My biggest fear about having my thyroid removed was that I would inevitably gain weight. Everything I have read/heard has indicated this. I am 2 weeks post total thyroidectomy. My weight is exactly the same as it was the day before surgery. Also, I feel great, exactly the way I did before surgery. My question is:
Is it possible that I have started off on the perfect doseage of synthroid for me (100MCG) and I shouldn't expect to experience any of the dreaded symptoms one experiences when not on the right dose, or is it just too early to tell?
Could the reason I still feel so normal be because I still have my own thyroid hormone in effect in my body? If so, how long does that last for?
In my own experience, I did feel really good after my surgery. It took quite a while for my weight to start climbing. But, I'm just one person, I bet there are a zillion people out there who had a different experience. Thought that by answering your post I could bump you back up to the top though! Good luck with your recovery.....:)
I also felt fine after my TT. My first TSH came back at 24 two months after surgery. I was bumped up to 125mcg Synthroid. Soon after that the weight started to climb, energy went to nil, arms falling asleep, etc. Since then I've been raised twice and am currently on 175mcg. I have to get another TSH next month.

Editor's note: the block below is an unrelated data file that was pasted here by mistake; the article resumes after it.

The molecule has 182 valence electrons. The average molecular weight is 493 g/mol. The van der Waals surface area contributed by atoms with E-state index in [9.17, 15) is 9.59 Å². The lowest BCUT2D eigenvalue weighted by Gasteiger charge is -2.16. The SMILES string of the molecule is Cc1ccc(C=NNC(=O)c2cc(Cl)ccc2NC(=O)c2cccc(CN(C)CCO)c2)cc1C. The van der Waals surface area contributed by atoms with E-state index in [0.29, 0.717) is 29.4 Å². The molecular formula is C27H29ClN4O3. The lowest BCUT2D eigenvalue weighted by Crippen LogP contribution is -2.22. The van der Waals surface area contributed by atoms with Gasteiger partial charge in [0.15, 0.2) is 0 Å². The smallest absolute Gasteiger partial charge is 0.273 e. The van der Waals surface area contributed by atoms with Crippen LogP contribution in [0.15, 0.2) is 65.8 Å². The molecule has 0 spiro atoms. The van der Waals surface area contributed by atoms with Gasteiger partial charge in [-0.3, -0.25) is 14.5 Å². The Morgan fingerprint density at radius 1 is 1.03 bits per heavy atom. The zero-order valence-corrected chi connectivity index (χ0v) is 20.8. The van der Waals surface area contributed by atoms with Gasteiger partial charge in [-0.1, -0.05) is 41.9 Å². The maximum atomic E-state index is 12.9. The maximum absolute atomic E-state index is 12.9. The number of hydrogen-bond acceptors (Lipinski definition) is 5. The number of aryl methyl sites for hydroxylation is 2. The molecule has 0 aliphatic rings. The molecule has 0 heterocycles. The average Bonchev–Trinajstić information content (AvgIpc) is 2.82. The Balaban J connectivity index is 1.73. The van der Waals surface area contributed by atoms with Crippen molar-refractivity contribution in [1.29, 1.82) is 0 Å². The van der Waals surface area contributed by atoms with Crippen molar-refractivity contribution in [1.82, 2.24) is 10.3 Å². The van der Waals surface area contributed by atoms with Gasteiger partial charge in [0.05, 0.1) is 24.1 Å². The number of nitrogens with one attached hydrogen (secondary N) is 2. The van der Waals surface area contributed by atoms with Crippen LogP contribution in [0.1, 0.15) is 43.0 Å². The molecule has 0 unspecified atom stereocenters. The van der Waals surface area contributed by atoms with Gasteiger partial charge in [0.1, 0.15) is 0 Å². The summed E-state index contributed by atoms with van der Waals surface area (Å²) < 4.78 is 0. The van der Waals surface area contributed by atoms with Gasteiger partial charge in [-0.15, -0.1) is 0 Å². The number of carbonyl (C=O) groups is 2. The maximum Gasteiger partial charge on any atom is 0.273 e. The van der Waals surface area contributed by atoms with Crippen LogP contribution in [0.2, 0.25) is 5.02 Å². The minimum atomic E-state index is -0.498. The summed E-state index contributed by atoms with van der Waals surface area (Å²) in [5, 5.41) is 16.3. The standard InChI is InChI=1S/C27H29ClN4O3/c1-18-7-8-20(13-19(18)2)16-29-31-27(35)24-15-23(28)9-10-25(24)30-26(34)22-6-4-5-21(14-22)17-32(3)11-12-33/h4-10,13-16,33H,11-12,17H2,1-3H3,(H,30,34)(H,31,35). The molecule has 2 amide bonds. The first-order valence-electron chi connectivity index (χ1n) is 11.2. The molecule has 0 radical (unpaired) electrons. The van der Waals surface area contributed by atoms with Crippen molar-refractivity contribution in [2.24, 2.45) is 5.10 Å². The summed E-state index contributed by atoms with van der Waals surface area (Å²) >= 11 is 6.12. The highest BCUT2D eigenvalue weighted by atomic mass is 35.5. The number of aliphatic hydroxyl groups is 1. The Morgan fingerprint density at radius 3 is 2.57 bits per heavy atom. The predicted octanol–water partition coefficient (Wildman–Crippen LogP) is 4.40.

Just keep taking the 100mcg and get your blood work done. It takes your body several months to figure out you've lost your thyroid and it is being "tricked" with the Synthroid.
I'm back on my low iodine diet required before my radiation simply because I lost 10 lbs in two weeks while on it!! Haven't lost any weight (yet) but I keep hoping!
I, too, felt great after my TT on April 14 of this year. I was off work for about a month, and have just recently returned. I went to my endo a couple of weeks ago and he bumped me up to 125mcg of Synthroid simply because he said he wanted me to be a little hyperthyroid since I had been depleted of this precious hormone for so long. He wanted me to get a nice good dose in me. However, now that I am back at work I feel exhausted, I have an extremely hard time focusing and remembering words, my voice is still pretty bad due to the nerve being affected from the surgery and my neck, throat, and chest muscles get tight if I talk for more than an hour a day. I think I still need to rest, but I thought the exact same thing you did; that the doctor had given me the perfect amount of Synthroid and I thought "how cool is that?!" My suggestion would be to not be upset if your doctor's increase or decrease your dosage. It takes a while for your body to get back to a somewhat normal state...but I definitely encourage (and commend) your positive attitude!! Keep up the good work!